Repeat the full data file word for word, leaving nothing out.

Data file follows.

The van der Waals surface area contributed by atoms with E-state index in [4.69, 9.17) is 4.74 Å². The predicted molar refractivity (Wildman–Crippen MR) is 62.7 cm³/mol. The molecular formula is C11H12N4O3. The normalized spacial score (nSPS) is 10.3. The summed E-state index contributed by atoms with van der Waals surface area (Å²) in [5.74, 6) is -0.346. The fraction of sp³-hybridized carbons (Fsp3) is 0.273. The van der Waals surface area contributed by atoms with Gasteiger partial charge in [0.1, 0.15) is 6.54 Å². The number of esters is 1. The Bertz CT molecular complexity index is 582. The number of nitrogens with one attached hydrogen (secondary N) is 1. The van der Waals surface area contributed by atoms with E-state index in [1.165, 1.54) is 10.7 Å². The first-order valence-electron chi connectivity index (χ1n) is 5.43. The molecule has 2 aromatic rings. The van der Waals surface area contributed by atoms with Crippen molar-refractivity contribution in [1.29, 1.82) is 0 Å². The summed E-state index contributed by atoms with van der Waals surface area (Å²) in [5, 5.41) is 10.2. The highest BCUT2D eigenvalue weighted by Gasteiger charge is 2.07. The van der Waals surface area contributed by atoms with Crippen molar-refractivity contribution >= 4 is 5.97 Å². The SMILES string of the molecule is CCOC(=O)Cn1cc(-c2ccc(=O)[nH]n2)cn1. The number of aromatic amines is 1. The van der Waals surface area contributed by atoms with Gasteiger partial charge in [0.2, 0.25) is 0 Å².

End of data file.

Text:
The van der Waals surface area contributed by atoms with E-state index in [4.69, 9.17) is 4.74 Å². The predicted molar refractivity (Wildman–Crippen MR) is 62.7 cm³/mol. The molecular formula is C11H12N4O3. The normalized spacial score (nSPS) is 10.3. The summed E-state index contributed by atoms with van der Waals surface area (Å²) in [5.74, 6) is -0.346. The fraction of sp³-hybridized carbons (Fsp3) is 0.273. The van der Waals surface area contributed by atoms with Gasteiger partial charge in [0.1, 0.15) is 6.54 Å². The number of esters is 1. The Bertz CT molecular complexity index is 582. The number of nitrogens with one attached hydrogen (secondary N) is 1. The van der Waals surface area contributed by atoms with E-state index in [1.165, 1.54) is 10.7 Å². The first-order valence-electron chi connectivity index (χ1n) is 5.43. The molecule has 2 aromatic rings. The van der Waals surface area contributed by atoms with Crippen molar-refractivity contribution in [1.29, 1.82) is 0 Å². The summed E-state index contributed by atoms with van der Waals surface area (Å²) in [5, 5.41) is 10.2. The highest BCUT2D eigenvalue weighted by Gasteiger charge is 2.07. The van der Waals surface area contributed by atoms with Crippen molar-refractivity contribution >= 4 is 5.97 Å². The SMILES string of the molecule is CCOC(=O)Cn1cc(-c2ccc(=O)[nH]n2)cn1. The number of aromatic amines is 1. The van der Waals surface area contributed by atoms with Gasteiger partial charge in [0.2, 0.25) is 0 Å².